Ask Celes: Have You Ever Lost Motivation During Your Journey?

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(Image: Ethan Lofton)

“Hi Celes. Throughout your blogging/writing/personal development career in the past few years, have there been times when you feel tired and run out of ideas for what you’re doing?

How did you overcome them and how did you motivate yourself again?

So for example, I love what I’m doing right now, but there are just times when I need to break myself away from it, like having a day or two off those activities, usually when I’m running out of ideas and/or feeling tedious from repeating the same thing (lack of excitement after doing it for a while).

Thanks!” — Nicholas

Hi Nicholas! :) It would appear that there are two parts to your first question: (a) Whether I’ve ever lost motivation, and (b) whether I’ve ever run out of ideas for my work.

To answer (b) first, no I’ve never run out of ideas. In fact I was just telling a fellow reader today that I’ve too many ideas and not enough hands/time/resources to execute all of them!

So what I do is I prioritize and focus on my big rocks and my 20% high-impact tasks (the tasks that make the most difference in achieving my big rocks). This helps me get clarity on the things that matter and the things that don’t.

(For ways to generate new ideas, read 25 Brainstorming Techniques.)

On (a) whether I’ve ever lost motivation or felt tired in the course of my journey, actually, yes. There have been a handful of times when that happened, though more so at the beginning than now. And I wouldn’t say that I lost motivation per se, but experienced a feeling of disheartenment.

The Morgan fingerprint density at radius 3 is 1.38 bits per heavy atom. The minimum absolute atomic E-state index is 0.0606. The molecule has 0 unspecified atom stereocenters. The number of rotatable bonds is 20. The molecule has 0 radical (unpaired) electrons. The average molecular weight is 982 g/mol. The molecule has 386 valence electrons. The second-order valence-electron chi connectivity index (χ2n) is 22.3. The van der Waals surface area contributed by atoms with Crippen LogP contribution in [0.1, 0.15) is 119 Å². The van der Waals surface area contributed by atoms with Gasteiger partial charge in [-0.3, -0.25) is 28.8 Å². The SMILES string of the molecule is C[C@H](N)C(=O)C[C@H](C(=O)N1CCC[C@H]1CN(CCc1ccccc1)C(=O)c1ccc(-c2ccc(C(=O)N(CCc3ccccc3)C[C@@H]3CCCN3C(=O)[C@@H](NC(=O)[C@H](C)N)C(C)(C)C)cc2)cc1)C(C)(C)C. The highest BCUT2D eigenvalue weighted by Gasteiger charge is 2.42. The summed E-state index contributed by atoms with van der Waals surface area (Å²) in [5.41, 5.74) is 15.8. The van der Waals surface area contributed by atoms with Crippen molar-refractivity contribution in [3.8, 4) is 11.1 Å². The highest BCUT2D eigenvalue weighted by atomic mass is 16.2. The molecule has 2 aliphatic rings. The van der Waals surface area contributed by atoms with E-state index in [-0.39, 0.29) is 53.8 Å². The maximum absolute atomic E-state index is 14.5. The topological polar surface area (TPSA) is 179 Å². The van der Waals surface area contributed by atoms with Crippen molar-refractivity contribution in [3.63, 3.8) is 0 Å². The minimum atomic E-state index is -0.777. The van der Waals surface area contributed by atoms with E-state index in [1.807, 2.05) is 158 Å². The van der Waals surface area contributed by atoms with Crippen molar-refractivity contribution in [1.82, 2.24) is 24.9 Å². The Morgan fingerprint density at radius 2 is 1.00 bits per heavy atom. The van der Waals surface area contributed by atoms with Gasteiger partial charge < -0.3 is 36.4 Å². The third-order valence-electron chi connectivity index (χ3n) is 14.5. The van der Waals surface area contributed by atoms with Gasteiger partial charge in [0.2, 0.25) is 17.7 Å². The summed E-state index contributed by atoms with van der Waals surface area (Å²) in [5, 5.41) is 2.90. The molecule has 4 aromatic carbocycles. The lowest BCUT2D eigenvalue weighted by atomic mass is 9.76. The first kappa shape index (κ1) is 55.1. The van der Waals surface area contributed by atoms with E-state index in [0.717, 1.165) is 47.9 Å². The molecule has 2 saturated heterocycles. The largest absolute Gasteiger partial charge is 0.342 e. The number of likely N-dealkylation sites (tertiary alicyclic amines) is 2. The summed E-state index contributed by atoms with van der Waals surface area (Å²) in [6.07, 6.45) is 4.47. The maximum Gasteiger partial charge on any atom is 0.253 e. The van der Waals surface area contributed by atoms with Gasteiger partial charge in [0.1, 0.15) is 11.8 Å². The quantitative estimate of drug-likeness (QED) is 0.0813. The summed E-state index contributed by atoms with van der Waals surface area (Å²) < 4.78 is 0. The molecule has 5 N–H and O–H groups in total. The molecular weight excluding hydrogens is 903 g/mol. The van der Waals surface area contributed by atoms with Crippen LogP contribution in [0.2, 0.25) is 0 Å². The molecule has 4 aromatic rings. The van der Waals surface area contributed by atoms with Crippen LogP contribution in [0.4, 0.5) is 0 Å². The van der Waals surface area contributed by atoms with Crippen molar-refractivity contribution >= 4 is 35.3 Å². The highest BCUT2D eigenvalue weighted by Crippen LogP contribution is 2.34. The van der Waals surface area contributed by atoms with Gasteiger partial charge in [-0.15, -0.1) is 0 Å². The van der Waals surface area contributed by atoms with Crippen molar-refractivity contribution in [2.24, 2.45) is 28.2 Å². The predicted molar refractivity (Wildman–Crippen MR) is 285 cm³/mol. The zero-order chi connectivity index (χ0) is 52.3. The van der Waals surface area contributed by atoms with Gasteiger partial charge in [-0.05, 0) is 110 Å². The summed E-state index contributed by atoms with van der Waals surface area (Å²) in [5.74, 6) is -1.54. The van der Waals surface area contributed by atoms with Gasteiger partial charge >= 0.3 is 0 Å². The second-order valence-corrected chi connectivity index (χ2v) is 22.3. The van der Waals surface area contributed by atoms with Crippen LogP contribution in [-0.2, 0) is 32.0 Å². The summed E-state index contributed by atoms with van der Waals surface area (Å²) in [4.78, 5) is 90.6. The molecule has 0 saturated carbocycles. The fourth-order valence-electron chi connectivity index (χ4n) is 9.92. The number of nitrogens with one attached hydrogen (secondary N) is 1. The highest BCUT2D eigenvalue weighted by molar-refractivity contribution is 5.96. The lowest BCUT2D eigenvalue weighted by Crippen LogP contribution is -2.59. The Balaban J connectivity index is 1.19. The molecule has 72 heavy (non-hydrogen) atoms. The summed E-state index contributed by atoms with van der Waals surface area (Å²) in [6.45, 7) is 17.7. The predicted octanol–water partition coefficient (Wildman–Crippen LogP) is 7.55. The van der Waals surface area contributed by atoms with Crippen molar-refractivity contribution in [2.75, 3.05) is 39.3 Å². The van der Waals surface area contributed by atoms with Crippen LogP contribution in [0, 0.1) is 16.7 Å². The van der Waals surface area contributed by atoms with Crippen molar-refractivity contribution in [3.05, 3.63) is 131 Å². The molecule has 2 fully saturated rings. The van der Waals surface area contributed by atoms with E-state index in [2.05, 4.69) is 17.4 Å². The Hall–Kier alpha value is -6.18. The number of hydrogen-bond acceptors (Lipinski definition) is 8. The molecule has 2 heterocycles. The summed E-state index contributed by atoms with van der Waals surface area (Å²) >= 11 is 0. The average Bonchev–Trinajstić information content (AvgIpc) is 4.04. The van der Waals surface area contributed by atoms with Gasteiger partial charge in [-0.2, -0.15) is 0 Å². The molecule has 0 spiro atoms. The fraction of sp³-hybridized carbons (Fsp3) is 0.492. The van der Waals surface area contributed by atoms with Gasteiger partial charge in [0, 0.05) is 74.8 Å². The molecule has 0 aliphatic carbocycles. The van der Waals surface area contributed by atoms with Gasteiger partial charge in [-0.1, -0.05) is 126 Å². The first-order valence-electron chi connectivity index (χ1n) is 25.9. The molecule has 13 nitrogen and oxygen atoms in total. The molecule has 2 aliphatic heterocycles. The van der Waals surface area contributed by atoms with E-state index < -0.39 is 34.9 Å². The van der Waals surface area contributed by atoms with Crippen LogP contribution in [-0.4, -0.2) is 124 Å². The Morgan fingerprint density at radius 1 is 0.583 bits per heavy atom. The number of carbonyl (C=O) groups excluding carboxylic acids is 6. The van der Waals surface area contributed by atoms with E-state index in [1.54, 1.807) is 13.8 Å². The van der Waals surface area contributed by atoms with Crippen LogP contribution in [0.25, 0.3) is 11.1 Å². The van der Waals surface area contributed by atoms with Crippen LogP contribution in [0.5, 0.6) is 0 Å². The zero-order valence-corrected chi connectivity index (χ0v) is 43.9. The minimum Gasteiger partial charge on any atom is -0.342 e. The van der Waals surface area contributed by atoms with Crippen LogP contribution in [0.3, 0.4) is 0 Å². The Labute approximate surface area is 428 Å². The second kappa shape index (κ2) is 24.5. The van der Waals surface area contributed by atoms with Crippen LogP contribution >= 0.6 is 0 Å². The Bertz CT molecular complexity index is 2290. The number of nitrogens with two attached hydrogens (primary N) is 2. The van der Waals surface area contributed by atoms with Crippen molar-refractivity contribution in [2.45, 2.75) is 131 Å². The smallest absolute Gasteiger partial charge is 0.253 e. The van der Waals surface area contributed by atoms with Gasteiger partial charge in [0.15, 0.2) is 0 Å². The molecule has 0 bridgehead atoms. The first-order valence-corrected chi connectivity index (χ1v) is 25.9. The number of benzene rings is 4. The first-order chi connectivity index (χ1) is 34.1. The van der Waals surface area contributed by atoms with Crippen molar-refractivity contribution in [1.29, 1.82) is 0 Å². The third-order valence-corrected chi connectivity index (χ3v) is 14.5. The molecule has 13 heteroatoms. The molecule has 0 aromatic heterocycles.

It’s not for the reason that most might think though: it had nothing to do with whether I was achieving results or not. Firstly, everything was actually moving along well in my business, and in fact better than what I had planned. Two, I always see results (or lack of thereof) as a function of our efforts. If we aren’t getting the results we seek, it’s simply a signal for us to revise our strategy and actions accordingly. When you keep working on something (and adapt your actions in accordance with your results), it’s a matter of time before you reach your goal.

My past feelings of disheartenment came from not feeling appreciated for my work or feeling like my work was in vain.

For example, there were times when I worked tirelessly on a project/article, but got (what I felt was) unsupportive feedback.

A case in point was when I released the Personal Excellence Book in 2010. PEBook was meant to be a compilation of my best articles at the blog, which readers can purchase (a) as a handy tool to pursue their growth and (b) to support PE at the same time. I remember I had a reader argue about the price of the book and that it wasn’t worth the price because some of my articles were already offered free via my free ebooks on the blog.